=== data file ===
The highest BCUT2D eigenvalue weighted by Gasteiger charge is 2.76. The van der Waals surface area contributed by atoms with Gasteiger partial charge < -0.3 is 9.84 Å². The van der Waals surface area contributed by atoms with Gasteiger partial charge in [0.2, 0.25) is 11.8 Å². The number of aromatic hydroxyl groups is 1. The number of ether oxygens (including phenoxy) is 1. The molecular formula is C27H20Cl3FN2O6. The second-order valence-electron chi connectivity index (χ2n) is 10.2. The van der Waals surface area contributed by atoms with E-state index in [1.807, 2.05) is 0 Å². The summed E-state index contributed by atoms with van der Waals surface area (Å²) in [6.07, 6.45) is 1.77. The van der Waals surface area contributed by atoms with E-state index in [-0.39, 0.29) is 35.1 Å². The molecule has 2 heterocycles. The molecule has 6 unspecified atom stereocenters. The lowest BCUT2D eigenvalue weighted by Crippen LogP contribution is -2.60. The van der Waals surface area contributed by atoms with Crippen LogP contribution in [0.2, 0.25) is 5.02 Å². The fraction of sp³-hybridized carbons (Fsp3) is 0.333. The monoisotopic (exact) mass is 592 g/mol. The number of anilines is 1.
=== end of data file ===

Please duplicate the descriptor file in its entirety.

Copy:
The highest BCUT2D eigenvalue weighted by Gasteiger charge is 2.76. The van der Waals surface area contributed by atoms with Gasteiger partial charge < -0.3 is 9.84 Å². The van der Waals surface area contributed by atoms with Gasteiger partial charge in [0.2, 0.25) is 11.8 Å². The number of aromatic hydroxyl groups is 1. The number of ether oxygens (including phenoxy) is 1. The molecular formula is C27H20Cl3FN2O6. The second-order valence-electron chi connectivity index (χ2n) is 10.2. The van der Waals surface area contributed by atoms with E-state index in [1.807, 2.05) is 0 Å². The summed E-state index contributed by atoms with van der Waals surface area (Å²) in [6.07, 6.45) is 1.77. The van der Waals surface area contributed by atoms with E-state index in [-0.39, 0.29) is 35.1 Å². The molecule has 2 heterocycles. The molecule has 6 unspecified atom stereocenters. The lowest BCUT2D eigenvalue weighted by Crippen LogP contribution is -2.60. The van der Waals surface area contributed by atoms with Crippen LogP contribution in [0.2, 0.25) is 5.02 Å². The fraction of sp³-hybridized carbons (Fsp3) is 0.333. The monoisotopic (exact) mass is 592 g/mol. The number of anilines is 1.